The fine metalwork of Japan has rarely been equaled.
One of the things that makes Japanese metalwork so unique is the rich color pallet that is achieved by the use of patinas (a chemical process that alters the surface of the metal leaving a colored compound adhered to the metal). The rich history of Japanese patinas is the result of hundreds of years of experimentation, innovation and tradition.
Though the history of metalworking is relatively young in Japan, craftsmen there developed alloys and the art of patination further than any other metalworking culture in the world.
The Japanese patinas used by Anne Bulmer Brewer in her collections are selected because of their structural depth and strength - this means the patinas will hold their color and strength over time and wear. Anne has performed numerous tests with each patina used in her collections to ensure the integrity and last of each color.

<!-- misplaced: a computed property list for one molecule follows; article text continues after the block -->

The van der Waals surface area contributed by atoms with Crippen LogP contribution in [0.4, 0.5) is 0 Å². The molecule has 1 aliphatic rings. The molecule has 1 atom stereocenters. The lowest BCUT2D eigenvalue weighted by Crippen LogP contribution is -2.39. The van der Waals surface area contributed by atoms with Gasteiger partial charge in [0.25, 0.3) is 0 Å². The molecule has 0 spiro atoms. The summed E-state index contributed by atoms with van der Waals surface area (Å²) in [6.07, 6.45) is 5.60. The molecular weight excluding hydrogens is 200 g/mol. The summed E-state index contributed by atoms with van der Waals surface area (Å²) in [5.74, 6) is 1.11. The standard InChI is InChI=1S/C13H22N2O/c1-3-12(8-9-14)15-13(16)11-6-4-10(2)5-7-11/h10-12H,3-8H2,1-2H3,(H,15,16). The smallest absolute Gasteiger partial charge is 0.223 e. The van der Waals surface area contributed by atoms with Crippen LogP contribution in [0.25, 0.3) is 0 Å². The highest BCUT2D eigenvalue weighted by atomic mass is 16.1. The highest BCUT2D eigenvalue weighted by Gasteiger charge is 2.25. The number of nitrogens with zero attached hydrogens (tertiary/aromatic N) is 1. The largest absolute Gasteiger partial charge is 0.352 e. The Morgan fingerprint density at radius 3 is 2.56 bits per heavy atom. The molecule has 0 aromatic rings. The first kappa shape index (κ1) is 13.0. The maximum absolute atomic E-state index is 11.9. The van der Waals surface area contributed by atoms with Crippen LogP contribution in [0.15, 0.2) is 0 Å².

The last stage in metalwork production is patination, a process crucial to the final appearance of a work. Patination is essentially a matter of oxidising the metal surface. Once the desired effect has been achieved, the object is covered with wax or urushi lacquer to prevent further oxidation and stabilise the colour obtained.
Countless patination techniques have been devised over the centuries, making up a body of inherited skills referred to as the 'secret teachings' of metalwork. One such technique, for example, involves the intentional corrosion of a cast iron surface by the application of an oxidising compound followed by heating, cleaning and the polishing on of urushi lacquer, which is hardened by firing to about 150 (yakitsuke).
In the case of objects made of non-ferrous metals, the completed work is soaked in a solution of verdigris mixed with copper sulphate heated to 80. Once the desired colour has been obtained, the work is removed from the patinating solution, rinsed and then, by way of protection, treated all over with ibota-ro, a kind of insect wax.